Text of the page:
Sea Save BLOG

Carlos Hiller – Production of a Cocos Island Masterpiece

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Carlos Hiller, famed marine artist and dedicated conservationist created a special painting for the Sea Save Foundation fundraising auction.

This video shows the work in progress. The scene captures the excitement and beauty of a cleaning station.  The Cocos adrenaline rush is a product of a 360 degree awareness of everything happening. Large schools, cleaning stations, macro, pelagics, currents…  Carlos has captured both the beauty and excitement that is Cocos Island.

About Carlos Hiller:

Carlos Hiller, at Cocos Island
Carlos Hiller is a man of restless energy,  and an unrelenting drive to get things done. It is apparent in the undertones of his soft voice, the steady of his piercing blue eyes, but most of all it can be seen in his art.
“I have two passions: art and the ocean. The majority of my art – all but three pieces, I think – are depictions, interpretations of the sea. It wasn´t one that came before the other, either. My love for the ocean has always manifested itself in my artwork, and my love for creating, for painting and sculpting, has always found a subject in the ocean.
I do a lot of education work, too. I take my two passions to schools in coastal communities, and try to generate an interest in the ocean, try to create a passion for the marine world. I go to these schools, and paint a mural of a marine scene. To get the kids involved, what I usually do is paint the background, the marine landscape, and a shark, or a whale, something big. And then I paint the outlines of a school of fish, and all of the kids get to paint these fish. And to accompany the mural painting event, we do educational workshops. We teach the kids marine biology, and the importance of marine conservation.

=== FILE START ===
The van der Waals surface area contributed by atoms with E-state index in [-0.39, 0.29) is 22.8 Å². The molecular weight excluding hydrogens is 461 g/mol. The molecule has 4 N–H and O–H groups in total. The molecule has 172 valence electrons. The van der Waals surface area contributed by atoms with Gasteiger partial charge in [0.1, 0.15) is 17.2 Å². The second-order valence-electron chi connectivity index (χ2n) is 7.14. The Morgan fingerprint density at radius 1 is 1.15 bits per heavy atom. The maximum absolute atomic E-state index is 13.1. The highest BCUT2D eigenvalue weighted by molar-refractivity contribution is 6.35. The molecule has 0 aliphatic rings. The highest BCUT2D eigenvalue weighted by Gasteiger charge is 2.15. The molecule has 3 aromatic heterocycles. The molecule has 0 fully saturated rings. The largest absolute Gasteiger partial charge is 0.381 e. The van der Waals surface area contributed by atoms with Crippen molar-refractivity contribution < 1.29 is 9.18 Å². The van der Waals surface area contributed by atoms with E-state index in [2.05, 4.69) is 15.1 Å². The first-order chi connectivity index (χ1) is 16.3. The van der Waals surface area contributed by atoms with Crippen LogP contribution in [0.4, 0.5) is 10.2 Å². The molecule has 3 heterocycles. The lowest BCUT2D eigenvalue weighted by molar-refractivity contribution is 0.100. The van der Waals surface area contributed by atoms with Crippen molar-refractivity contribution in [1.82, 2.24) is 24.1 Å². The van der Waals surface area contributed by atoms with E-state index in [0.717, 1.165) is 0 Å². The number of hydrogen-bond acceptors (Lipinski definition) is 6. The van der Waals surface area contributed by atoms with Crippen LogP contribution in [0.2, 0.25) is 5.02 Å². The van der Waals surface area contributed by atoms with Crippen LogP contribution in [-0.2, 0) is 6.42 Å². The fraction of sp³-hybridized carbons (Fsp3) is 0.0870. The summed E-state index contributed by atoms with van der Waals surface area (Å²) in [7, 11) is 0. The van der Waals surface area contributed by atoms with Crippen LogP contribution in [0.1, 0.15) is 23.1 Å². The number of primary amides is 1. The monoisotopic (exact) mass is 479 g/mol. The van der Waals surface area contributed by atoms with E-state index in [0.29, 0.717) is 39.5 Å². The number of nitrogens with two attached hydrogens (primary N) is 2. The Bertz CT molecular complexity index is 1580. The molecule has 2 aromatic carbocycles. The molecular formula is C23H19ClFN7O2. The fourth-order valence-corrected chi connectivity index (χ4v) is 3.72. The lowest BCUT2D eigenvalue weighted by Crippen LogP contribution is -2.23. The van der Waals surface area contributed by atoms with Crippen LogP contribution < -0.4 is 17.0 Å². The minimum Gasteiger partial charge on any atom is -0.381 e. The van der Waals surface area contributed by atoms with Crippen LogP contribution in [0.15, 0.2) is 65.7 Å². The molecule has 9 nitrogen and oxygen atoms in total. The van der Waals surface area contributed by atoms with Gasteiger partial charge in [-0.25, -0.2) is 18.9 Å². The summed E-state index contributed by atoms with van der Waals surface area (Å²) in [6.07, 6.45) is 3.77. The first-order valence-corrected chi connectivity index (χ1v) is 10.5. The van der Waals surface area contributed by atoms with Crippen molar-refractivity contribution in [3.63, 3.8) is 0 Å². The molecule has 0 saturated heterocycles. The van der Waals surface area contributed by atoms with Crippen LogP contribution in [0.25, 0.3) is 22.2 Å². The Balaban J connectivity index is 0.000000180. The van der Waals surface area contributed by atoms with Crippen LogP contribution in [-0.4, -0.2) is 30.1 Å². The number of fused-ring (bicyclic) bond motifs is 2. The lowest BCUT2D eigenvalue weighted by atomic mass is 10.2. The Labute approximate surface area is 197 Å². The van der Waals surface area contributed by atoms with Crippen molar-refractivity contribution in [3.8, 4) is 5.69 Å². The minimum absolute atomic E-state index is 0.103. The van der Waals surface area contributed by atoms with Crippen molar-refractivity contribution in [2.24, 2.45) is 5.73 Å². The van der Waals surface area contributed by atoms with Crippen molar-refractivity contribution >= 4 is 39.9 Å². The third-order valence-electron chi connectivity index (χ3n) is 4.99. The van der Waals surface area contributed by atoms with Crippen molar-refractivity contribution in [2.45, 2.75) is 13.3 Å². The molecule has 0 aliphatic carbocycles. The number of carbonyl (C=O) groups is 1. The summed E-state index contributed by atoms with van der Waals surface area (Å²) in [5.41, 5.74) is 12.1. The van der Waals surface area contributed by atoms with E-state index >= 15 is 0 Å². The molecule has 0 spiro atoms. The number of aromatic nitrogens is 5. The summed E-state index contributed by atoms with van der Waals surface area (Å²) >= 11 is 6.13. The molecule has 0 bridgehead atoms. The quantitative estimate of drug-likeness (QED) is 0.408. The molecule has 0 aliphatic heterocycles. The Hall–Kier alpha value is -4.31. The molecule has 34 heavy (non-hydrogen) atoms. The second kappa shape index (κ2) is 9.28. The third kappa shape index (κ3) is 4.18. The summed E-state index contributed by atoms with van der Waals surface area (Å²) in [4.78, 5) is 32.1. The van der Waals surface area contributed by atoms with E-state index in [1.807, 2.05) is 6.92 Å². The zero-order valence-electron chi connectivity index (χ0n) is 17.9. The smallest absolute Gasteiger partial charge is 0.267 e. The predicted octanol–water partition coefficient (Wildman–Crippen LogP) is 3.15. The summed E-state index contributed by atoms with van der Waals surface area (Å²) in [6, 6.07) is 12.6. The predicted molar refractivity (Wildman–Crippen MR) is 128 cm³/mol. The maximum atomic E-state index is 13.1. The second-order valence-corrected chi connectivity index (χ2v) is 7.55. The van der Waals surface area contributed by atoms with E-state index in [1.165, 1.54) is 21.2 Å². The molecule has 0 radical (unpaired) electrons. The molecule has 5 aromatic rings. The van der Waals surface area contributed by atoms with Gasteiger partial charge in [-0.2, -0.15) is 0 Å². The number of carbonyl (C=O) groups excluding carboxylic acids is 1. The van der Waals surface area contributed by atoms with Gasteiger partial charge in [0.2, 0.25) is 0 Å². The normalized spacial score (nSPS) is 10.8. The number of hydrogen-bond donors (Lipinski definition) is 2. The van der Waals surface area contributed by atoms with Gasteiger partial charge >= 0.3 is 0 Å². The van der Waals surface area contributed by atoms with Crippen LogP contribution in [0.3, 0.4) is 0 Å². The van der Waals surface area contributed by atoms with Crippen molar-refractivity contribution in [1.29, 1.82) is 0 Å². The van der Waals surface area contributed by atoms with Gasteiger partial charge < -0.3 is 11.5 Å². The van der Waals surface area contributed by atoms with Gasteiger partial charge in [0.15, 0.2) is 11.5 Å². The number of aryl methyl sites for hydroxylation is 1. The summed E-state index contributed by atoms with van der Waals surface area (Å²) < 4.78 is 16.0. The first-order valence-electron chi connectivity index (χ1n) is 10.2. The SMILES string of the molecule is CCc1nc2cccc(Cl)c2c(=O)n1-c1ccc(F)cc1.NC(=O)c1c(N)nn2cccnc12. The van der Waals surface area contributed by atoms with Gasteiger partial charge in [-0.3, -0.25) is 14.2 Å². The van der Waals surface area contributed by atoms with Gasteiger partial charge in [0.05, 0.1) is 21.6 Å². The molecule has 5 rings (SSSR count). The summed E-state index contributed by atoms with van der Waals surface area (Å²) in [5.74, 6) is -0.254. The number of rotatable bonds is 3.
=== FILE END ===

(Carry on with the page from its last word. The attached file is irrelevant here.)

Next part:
Carlos Hiller explains the relationship between the species portrayed in his mural

The students fill in the blank fish with their own artwork


We focus our energy on coastal communities, fishing communities, where fishing is as much a way of life as it is a source of income, where the same fishing methods have been used for decades. I focus my education and outreach efforts on these communities to create a genuine love for marine life in the next generation, in the youth of these towns. If we can reach the next generation, we can break the cycle of harmful fishing practices handed down from generation to generation. We can turn these communities into part of the solution, not part of the problem.”
“Apart from my education efforts, I also donate a mural to a poor, coastal community in Costa Rica every year. I´m just trying to get the ocean in the eyes of the people, trying to show them that it is so much more than a flat horizon line, waves against the beach, a source of food. I´m trying to show the world just how beautiful and complex the underwater ecosystems are, trying to raise awareness, generate interest. At the very least, I feel like I´m doing something to better the poor communities in Costa Rica, making the spaces within those communities beautiful. But I think it has a larger impact than that. I hope it does.
Last year, I also donated the murals at Wafer Bay, the one of the whale shark and the cloud forest up in the main complex, and the underwater scene along the north and west walls of the Casa de Voluntarios.


That was one trip to Cocos Island. Counting this last one, there have been two others. This most recent one was primarily a diving trip. I took a lot of pictures, soaked up the experience. I plan on using the material from this trip for future paintings.